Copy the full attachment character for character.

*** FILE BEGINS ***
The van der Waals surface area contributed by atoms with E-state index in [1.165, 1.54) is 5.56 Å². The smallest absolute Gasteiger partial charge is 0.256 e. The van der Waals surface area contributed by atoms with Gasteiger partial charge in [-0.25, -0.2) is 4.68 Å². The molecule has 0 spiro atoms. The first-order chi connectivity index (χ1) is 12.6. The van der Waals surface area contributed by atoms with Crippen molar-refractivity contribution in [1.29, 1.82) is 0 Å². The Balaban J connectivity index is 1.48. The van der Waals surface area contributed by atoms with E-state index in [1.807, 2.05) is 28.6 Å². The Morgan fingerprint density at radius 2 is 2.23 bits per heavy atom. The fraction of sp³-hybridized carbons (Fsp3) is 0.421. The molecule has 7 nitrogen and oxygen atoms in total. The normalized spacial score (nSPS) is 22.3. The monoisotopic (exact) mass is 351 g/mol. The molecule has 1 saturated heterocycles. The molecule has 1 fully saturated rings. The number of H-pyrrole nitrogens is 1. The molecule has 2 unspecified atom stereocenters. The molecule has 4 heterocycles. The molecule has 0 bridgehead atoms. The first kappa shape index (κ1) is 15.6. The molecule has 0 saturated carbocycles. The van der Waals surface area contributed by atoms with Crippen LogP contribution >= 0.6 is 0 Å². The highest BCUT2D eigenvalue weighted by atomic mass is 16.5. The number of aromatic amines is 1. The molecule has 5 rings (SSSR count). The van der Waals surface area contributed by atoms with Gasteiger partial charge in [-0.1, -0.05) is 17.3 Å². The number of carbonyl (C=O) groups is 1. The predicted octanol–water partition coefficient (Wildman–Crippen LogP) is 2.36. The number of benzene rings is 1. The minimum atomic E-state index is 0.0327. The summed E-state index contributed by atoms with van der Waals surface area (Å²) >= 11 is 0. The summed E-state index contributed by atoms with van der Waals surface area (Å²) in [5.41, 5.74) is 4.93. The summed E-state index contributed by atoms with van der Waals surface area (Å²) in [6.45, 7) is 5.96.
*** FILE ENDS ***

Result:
The van der Waals surface area contributed by atoms with E-state index in [1.165, 1.54) is 5.56 Å². The smallest absolute Gasteiger partial charge is 0.256 e. The van der Waals surface area contributed by atoms with Gasteiger partial charge in [-0.25, -0.2) is 4.68 Å². The molecule has 0 spiro atoms. The first-order chi connectivity index (χ1) is 12.6. The van der Waals surface area contributed by atoms with Crippen molar-refractivity contribution in [1.29, 1.82) is 0 Å². The Balaban J connectivity index is 1.48. The van der Waals surface area contributed by atoms with E-state index in [1.807, 2.05) is 28.6 Å². The Morgan fingerprint density at radius 2 is 2.23 bits per heavy atom. The fraction of sp³-hybridized carbons (Fsp3) is 0.421. The molecule has 7 nitrogen and oxygen atoms in total. The normalized spacial score (nSPS) is 22.3. The monoisotopic (exact) mass is 351 g/mol. The molecule has 1 saturated heterocycles. The molecule has 1 fully saturated rings. The number of H-pyrrole nitrogens is 1. The molecule has 2 unspecified atom stereocenters. The molecule has 4 heterocycles. The molecule has 0 bridgehead atoms. The first kappa shape index (κ1) is 15.6. The molecule has 0 saturated carbocycles. The van der Waals surface area contributed by atoms with Crippen LogP contribution >= 0.6 is 0 Å². The highest BCUT2D eigenvalue weighted by atomic mass is 16.5. The number of aromatic amines is 1. The molecule has 5 rings (SSSR count). The van der Waals surface area contributed by atoms with Gasteiger partial charge in [-0.1, -0.05) is 17.3 Å². The number of carbonyl (C=O) groups is 1. The predicted octanol–water partition coefficient (Wildman–Crippen LogP) is 2.36. The number of benzene rings is 1. The minimum atomic E-state index is 0.0327. The summed E-state index contributed by atoms with van der Waals surface area (Å²) >= 11 is 0. The summed E-state index contributed by atoms with van der Waals surface area (Å²) in [5.41, 5.74) is 4.93. The summed E-state index contributed by atoms with van der Waals surface area (Å²) in [6.45, 7) is 5.96.